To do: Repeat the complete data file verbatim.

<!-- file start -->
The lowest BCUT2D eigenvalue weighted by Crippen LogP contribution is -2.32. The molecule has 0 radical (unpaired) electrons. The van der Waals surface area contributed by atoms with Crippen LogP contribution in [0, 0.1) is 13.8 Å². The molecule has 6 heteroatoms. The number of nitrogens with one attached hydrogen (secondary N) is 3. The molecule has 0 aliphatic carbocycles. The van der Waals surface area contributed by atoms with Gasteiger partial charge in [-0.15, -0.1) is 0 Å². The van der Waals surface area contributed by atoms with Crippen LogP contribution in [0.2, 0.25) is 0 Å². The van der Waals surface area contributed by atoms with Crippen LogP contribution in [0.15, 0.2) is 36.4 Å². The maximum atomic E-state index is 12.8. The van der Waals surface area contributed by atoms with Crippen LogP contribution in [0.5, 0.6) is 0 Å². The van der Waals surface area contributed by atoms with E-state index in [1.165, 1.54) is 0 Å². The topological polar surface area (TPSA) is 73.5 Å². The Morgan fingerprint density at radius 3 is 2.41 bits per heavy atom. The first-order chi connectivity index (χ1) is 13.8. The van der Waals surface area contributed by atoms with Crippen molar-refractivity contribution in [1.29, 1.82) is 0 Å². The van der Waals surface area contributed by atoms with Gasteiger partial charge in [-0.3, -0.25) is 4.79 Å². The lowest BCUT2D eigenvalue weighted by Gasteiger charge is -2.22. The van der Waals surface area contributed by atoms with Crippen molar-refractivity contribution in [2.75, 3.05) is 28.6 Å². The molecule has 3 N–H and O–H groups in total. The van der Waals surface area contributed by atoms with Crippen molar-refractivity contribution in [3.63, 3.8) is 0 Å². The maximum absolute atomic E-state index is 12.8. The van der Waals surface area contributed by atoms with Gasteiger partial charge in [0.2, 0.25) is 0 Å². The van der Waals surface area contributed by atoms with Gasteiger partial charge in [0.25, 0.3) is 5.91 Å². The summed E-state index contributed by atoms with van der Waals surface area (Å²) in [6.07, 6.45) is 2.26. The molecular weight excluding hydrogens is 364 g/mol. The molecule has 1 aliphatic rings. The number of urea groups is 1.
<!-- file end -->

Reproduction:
The lowest BCUT2D eigenvalue weighted by Crippen LogP contribution is -2.32. The molecule has 0 radical (unpaired) electrons. The van der Waals surface area contributed by atoms with Crippen LogP contribution in [0, 0.1) is 13.8 Å². The molecule has 6 heteroatoms. The number of nitrogens with one attached hydrogen (secondary N) is 3. The molecule has 0 aliphatic carbocycles. The van der Waals surface area contributed by atoms with Gasteiger partial charge in [-0.15, -0.1) is 0 Å². The van der Waals surface area contributed by atoms with Crippen LogP contribution in [0.2, 0.25) is 0 Å². The van der Waals surface area contributed by atoms with Crippen LogP contribution in [0.15, 0.2) is 36.4 Å². The maximum atomic E-state index is 12.8. The van der Waals surface area contributed by atoms with Crippen LogP contribution in [0.5, 0.6) is 0 Å². The van der Waals surface area contributed by atoms with E-state index in [1.165, 1.54) is 0 Å². The topological polar surface area (TPSA) is 73.5 Å². The Morgan fingerprint density at radius 3 is 2.41 bits per heavy atom. The first-order chi connectivity index (χ1) is 13.8. The van der Waals surface area contributed by atoms with Crippen molar-refractivity contribution in [1.29, 1.82) is 0 Å². The van der Waals surface area contributed by atoms with Gasteiger partial charge in [-0.3, -0.25) is 4.79 Å². The lowest BCUT2D eigenvalue weighted by Gasteiger charge is -2.22. The van der Waals surface area contributed by atoms with Crippen molar-refractivity contribution in [2.75, 3.05) is 28.6 Å². The molecule has 3 N–H and O–H groups in total. The van der Waals surface area contributed by atoms with Crippen molar-refractivity contribution in [3.63, 3.8) is 0 Å². The maximum absolute atomic E-state index is 12.8. The van der Waals surface area contributed by atoms with Gasteiger partial charge in [0.2, 0.25) is 0 Å². The van der Waals surface area contributed by atoms with Gasteiger partial charge in [0.25, 0.3) is 5.91 Å². The summed E-state index contributed by atoms with van der Waals surface area (Å²) in [6.07, 6.45) is 2.26. The molecular weight excluding hydrogens is 364 g/mol. The molecule has 1 aliphatic rings. The number of urea groups is 1.